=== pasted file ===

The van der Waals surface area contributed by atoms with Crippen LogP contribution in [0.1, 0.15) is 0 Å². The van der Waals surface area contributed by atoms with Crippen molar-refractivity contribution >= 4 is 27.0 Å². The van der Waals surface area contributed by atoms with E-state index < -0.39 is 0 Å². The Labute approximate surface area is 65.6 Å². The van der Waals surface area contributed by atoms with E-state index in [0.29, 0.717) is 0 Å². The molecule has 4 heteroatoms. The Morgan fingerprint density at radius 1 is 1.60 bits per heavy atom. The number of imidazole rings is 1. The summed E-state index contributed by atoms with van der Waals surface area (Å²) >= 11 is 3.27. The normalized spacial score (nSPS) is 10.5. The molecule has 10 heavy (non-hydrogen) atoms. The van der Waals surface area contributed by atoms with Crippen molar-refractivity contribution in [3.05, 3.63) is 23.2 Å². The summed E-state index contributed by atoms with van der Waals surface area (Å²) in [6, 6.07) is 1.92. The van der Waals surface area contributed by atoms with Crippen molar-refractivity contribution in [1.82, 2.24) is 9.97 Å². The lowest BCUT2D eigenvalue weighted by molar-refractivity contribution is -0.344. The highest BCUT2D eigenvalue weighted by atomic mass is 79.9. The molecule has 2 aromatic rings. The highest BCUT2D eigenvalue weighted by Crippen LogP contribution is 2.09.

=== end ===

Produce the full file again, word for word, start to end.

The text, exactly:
The van der Waals surface area contributed by atoms with Crippen LogP contribution in [0.1, 0.15) is 0 Å². The van der Waals surface area contributed by atoms with Crippen molar-refractivity contribution >= 4 is 27.0 Å². The van der Waals surface area contributed by atoms with E-state index < -0.39 is 0 Å². The Labute approximate surface area is 65.6 Å². The van der Waals surface area contributed by atoms with E-state index in [0.29, 0.717) is 0 Å². The molecule has 4 heteroatoms. The Morgan fingerprint density at radius 1 is 1.60 bits per heavy atom. The number of imidazole rings is 1. The summed E-state index contributed by atoms with van der Waals surface area (Å²) >= 11 is 3.27. The normalized spacial score (nSPS) is 10.5. The molecule has 10 heavy (non-hydrogen) atoms. The van der Waals surface area contributed by atoms with Crippen molar-refractivity contribution in [3.05, 3.63) is 23.2 Å². The summed E-state index contributed by atoms with van der Waals surface area (Å²) in [6, 6.07) is 1.92. The van der Waals surface area contributed by atoms with Crippen molar-refractivity contribution in [1.82, 2.24) is 9.97 Å². The lowest BCUT2D eigenvalue weighted by molar-refractivity contribution is -0.344. The highest BCUT2D eigenvalue weighted by atomic mass is 79.9. The molecule has 2 aromatic rings. The highest BCUT2D eigenvalue weighted by Crippen LogP contribution is 2.09.